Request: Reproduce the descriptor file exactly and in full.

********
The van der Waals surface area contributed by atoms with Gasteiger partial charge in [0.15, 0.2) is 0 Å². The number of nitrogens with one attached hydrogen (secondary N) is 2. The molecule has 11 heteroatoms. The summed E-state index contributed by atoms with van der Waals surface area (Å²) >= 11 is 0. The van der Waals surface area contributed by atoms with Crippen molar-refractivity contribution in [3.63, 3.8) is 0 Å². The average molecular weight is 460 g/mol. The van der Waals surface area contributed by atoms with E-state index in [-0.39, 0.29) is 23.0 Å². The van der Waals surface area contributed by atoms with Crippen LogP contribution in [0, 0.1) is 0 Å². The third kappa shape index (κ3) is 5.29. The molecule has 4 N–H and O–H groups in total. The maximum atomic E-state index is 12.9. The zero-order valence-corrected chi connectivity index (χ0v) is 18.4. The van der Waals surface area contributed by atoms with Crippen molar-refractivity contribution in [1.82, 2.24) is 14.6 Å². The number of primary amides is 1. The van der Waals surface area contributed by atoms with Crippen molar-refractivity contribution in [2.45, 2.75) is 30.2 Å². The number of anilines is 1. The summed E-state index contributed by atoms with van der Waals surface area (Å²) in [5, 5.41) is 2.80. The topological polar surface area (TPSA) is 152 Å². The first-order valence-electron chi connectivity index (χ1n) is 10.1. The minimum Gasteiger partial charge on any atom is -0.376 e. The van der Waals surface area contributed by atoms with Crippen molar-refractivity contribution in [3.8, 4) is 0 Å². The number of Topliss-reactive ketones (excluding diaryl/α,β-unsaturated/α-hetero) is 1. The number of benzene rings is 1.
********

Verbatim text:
The van der Waals surface area contributed by atoms with Gasteiger partial charge in [0.15, 0.2) is 0 Å². The number of nitrogens with one attached hydrogen (secondary N) is 2. The molecule has 11 heteroatoms. The summed E-state index contributed by atoms with van der Waals surface area (Å²) >= 11 is 0. The van der Waals surface area contributed by atoms with Crippen molar-refractivity contribution in [3.63, 3.8) is 0 Å². The average molecular weight is 460 g/mol. The van der Waals surface area contributed by atoms with E-state index in [-0.39, 0.29) is 23.0 Å². The van der Waals surface area contributed by atoms with Crippen LogP contribution in [0, 0.1) is 0 Å². The third kappa shape index (κ3) is 5.29. The molecule has 4 N–H and O–H groups in total. The maximum atomic E-state index is 12.9. The zero-order valence-corrected chi connectivity index (χ0v) is 18.4. The van der Waals surface area contributed by atoms with Crippen molar-refractivity contribution in [1.82, 2.24) is 14.6 Å². The number of primary amides is 1. The van der Waals surface area contributed by atoms with Crippen molar-refractivity contribution in [2.45, 2.75) is 30.2 Å². The number of anilines is 1. The summed E-state index contributed by atoms with van der Waals surface area (Å²) in [5, 5.41) is 2.80. The topological polar surface area (TPSA) is 152 Å². The first-order valence-electron chi connectivity index (χ1n) is 10.1. The minimum Gasteiger partial charge on any atom is -0.376 e. The van der Waals surface area contributed by atoms with Crippen molar-refractivity contribution in [3.8, 4) is 0 Å². The number of Topliss-reactive ketones (excluding diaryl/α,β-unsaturated/α-hetero) is 1. The number of benzene rings is 1.